A home inspection is the visual survey of a home’s structure and systems, both inside and out. An inspector’s job includes the evaluation of all accessible parts of a home, educating homeowners, and reporting visible damage or potential issues. Your inspector can also recommend remedial measures when necessary.
Structural features include foundations, attics, crawl spaces, and roofs. Additionally, home inspectors look at mechanical features such as the electrical, plumbing, and HVAC systems in your home.
Home inspectors frequently find these items deficient or in need of improvement:
1. MISSING SMOKE & CARBON MONOXIDE DETECTORS
THE FIND: Smoke and carbon monoxide detectors that are missing and/or removed.
THE FIX: Install detectors in these areas of your home:
- 1 Smoke Detector Per Bedroom
- 1 Smoke Detector Per Level Of Home
- 1 CO Detector Within 15 Ft. Of Sleeping Areas
- 1 CO Detector Per Level Of Home
2. DOUBLE TAPPED ELECTRICAL BREAKERS
THE FIND: Two wires (conductors) under the screw (lug) of a breaker. Because breakers are only rated for one conductor, double tapped breakers can cause overheating especially when the gauge of the wires are not the same.
THE FIX: A licensed electrician can make necessary corrections to electrical panel concerns.
3. UNGROUNDED OUTLETS
THE FIND: One or more open ground, three-pronged electric receptacles were found. This is a safety hazard due to the risk of shock and damage to equipment requiring a ground.
Note: Most modern appliances and power tools require grounding type receptacles. Grounded circuits and receptacles are recommended in locations where such appliances and equipment will be used.
THE FIX: Upgrading to grounded outlets typically requires installing new wiring from your main service panel or sub-panel receptacle(s). Consult with a qualified electrician for recommendations about upgrading your home to 3-wire circuits.
4. HVAC NEEDS SERVICING
THE FIND: The last service date was more than a year ago, or the inspector was unable to determine the last service day.
THE FIX: An HVAC professional can properly clean and service your system. To prolong the life and efficiency of your HVAC system, have your system serviced annually.
5. VERTICAL FOUNDATION CRACKS
THE FIND: Vertical cracks are commonly found in poured concrete foundation walls. Vertical cracks are generally the least severe type of foundation cracks and are usually the result of settling.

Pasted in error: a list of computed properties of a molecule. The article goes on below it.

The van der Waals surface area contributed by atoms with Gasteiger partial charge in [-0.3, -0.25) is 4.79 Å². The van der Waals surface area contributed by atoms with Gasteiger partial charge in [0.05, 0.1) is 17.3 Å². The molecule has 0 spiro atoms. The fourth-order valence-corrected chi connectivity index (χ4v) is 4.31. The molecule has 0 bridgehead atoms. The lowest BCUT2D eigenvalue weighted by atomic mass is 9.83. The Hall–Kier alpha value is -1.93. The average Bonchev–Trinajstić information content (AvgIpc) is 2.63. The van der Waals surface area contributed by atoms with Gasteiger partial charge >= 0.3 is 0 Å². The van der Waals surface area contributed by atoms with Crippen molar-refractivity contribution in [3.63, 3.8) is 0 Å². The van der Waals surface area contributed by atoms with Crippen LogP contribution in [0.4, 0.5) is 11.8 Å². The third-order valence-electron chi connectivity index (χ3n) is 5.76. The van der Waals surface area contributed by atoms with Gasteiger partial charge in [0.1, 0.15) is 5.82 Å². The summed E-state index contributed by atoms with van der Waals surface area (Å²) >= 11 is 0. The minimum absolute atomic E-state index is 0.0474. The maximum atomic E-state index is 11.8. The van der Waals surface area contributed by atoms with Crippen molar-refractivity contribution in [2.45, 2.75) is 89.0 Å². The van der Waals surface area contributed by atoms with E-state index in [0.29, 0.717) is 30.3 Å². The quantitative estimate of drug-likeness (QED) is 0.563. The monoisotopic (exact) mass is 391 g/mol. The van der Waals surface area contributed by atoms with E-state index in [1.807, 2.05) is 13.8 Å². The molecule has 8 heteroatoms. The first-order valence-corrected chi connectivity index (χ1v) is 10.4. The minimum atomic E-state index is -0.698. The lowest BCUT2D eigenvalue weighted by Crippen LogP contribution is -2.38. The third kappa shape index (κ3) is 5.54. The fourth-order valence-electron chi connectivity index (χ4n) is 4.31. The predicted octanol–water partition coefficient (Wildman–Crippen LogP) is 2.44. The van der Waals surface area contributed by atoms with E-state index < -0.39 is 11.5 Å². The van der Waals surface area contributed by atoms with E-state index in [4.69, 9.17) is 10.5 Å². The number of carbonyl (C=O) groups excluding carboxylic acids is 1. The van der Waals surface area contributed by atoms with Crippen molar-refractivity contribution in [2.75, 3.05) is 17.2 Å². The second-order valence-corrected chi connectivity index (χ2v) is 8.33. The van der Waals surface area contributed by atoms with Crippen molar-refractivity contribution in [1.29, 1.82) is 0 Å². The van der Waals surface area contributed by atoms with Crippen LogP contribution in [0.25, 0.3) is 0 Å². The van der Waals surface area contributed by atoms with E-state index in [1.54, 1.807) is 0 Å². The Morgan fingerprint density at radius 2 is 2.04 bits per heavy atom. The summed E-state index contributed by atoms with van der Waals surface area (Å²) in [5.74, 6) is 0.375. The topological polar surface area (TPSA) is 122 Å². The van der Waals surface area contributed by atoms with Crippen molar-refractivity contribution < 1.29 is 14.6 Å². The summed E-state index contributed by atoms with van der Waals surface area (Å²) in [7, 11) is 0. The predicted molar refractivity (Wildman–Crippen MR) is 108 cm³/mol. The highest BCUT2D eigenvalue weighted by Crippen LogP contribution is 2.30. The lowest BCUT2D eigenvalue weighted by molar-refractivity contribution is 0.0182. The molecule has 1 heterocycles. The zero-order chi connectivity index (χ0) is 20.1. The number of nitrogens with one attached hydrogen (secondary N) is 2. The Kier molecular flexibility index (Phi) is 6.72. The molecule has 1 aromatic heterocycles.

THE FIX: Luckily, this type of crack is typically the easiest and least expensive to seal. Inject urethane or epoxy into vertical foundation cracks to ensure your foundation is sealed as it continues to settle.
6. BLOCKED GUTTERS AND DOWNSPOUTS
THE FIND: Debris and/or standing water accumulation in the channel of the home’s gutters or downspouts.
THE FIX: If debris has accumulated in your gutters, we recommend cleaning to re-facilitate water flow. A great low maintenance hack after cleaning is to install gutter guards to prevent future accumulation of debris.
7. MISSING CHIMNEY CAPS
THE FIND: Missing or improperly installed chimney caps that result in inadequate protection from moisture intrusion and debris.
THE FIX: A home inspector will typically recommend you install a chimney cap with a spark arrestor (screen that wraps around the cap). Any chimney work should always be performed by a CSIA chimney contractor.
8. MOLD PRESENCE IN ATTIC
THE FIND: Microbial growth or mold due to improper ventilation, insufficient insulation, bathroom exhaust fans terminating in the attic, or some combination of issues.
THE FIX: First, identify the source of the moisture. Next, repair any holes, leaks, or ventilation issues that are allowing moisture to accumulate in your attic. Mold testing can also help you determine the concentration, type, and distribution of mold spores if present.
9. INSUFFICIENT INSULATION LEVELS
THE FIND: Common insulation deficiencies found in homes that are due to missing, compressed, and/or inadequate levels of insulation.
THE FIX: Consult with an insulation contractor about making improvements for energy-improved efficiency and for your comfort.
10. DECK ISSUES (DIY Decks/Unqualified Handymen)
THE FIND: Construction related deficiencies and safety hazards due to faulty construction practices. Deck construction practices should follow the standards and recommendations of the DCA-6.
THE FIX: A contractor who specializes in decks can perform a full deck evaluation and make safety repairs.